A Birthday treat this month, meaning a treat for readers too, with a three part blog on my recent stay at the New Forest gem, ‘The Pig’.  The success of the original Pig in the forest has paved the way for an expanding brand across the South of England, with Southampton, Bath, Devon and Studland following.  The concept of a restaurant with rooms is fantastic, but all the more appropriate when The Pig has the luxury of bringing garden to plate from the superbly stocked walled gardens full of fresh produce, allowing the menu to write itself almost hourly.

The gateway to the New Forest, Brockenhurst railway station is less than a mile down the road, placing the Pig conveniently regardless of your transport.  There is plenty of parking on site among the stunning grounds.  More on the grounds later this month!  The 30 bedroom country house is warm, welcoming and served excellently by staff circulating regularly.  There is a shabby-chic feel to the lounges but it suits the place very well.  The restaurant itself feels like a step into the greenhouse which adds to the charm of a garden to plate experience.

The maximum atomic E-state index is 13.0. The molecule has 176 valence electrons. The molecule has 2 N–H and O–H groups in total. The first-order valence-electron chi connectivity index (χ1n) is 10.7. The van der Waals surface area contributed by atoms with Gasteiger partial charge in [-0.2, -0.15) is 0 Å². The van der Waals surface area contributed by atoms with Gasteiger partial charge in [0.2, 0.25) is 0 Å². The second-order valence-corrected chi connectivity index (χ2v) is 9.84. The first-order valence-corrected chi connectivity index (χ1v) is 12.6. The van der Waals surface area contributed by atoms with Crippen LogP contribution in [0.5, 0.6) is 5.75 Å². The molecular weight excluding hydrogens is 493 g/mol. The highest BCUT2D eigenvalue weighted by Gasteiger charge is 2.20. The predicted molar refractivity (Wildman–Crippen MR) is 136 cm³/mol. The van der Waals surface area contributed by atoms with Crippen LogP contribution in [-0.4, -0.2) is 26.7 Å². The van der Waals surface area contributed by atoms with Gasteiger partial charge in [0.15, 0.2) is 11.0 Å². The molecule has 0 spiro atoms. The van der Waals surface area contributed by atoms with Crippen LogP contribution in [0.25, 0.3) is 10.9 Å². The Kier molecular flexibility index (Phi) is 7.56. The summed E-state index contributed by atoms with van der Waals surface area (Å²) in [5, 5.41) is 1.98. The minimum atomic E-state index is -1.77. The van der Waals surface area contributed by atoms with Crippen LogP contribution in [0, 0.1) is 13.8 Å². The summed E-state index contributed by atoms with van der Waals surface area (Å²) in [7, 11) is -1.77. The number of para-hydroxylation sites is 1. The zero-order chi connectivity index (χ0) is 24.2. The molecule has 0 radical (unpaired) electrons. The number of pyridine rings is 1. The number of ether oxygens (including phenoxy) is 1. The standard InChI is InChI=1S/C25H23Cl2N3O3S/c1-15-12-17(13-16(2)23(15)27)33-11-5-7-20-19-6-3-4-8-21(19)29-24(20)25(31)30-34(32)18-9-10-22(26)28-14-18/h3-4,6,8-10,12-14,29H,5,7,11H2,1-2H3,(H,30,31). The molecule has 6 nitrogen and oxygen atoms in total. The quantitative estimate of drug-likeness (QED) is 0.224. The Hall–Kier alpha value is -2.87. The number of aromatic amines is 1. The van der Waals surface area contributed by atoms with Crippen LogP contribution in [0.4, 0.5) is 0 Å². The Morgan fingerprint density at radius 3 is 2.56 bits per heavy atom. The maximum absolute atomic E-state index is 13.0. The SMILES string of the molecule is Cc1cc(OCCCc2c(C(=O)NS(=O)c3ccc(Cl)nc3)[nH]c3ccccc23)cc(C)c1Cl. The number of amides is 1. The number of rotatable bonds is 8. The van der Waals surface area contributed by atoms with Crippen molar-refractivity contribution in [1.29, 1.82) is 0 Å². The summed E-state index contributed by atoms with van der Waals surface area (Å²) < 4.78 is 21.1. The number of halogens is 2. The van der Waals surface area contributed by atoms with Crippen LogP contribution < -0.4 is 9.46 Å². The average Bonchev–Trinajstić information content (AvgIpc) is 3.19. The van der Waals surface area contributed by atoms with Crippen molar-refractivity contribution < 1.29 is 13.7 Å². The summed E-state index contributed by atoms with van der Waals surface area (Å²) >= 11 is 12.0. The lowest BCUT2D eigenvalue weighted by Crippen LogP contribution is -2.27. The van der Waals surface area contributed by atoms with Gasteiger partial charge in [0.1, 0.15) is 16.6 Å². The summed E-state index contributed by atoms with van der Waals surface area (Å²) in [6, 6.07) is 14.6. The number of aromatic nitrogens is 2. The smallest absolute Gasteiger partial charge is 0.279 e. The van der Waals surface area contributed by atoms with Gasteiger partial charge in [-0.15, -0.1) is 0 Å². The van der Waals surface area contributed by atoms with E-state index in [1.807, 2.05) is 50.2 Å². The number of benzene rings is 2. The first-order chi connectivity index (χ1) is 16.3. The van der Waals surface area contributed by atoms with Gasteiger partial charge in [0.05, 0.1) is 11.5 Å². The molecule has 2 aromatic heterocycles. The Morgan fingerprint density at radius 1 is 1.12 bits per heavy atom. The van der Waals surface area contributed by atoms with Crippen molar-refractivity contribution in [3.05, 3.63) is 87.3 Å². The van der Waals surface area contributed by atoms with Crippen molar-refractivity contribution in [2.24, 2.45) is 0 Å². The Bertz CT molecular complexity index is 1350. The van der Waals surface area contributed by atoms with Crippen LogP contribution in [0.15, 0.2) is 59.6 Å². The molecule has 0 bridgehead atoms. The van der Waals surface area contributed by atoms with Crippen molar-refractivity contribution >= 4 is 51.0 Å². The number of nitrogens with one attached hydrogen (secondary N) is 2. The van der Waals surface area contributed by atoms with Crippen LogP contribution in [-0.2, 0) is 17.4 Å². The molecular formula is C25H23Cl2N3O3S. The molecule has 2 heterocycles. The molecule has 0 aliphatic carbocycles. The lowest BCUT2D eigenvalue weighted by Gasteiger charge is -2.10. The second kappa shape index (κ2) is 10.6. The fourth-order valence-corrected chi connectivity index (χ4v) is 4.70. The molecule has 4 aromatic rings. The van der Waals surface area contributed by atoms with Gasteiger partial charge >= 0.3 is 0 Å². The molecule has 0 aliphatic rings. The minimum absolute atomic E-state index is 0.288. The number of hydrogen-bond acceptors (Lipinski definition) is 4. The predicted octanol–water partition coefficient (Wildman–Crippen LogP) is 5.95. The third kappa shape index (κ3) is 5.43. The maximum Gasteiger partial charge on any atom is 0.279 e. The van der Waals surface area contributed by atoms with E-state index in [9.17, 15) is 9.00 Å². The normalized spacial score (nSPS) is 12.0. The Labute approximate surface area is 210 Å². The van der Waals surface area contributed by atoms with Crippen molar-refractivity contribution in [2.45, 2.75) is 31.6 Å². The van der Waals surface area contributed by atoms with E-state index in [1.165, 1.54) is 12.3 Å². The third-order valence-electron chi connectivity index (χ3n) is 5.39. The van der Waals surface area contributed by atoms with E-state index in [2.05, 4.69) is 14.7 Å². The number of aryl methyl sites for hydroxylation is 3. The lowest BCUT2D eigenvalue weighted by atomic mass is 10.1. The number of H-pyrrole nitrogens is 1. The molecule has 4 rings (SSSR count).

It seems appropriate to start with breakfast for part one.  A cracking selection of a ‘full pig-out’.  Pork sausage packing that perfect meaty punch, crispy streaky bacon with a sweet and smoky edge, leaner than lean back bacon, two free range eggs with sunset yellow yolks, black and white pudding to die for, field mushroom and the sweetest slow roasted tomato you can imagine.

I cannot describe how lean and clean these fresh ingredients are despite their obvious indulgence.

The continental offerings for breakfast are more than generous, with various fruits, cereals, muesli, cured meats, local cheeses and freshly baked sourdough.  Washed down with your choice of fruit juices and your favourite cup of coffee or tea, there is no better way to start your day ready for exploring the New Forest.  And seeing as The Pig have a ready made 7 mile walking route waiting at reception for you, there is every reason to treat yourself to your choice from a stunning breakfast menu.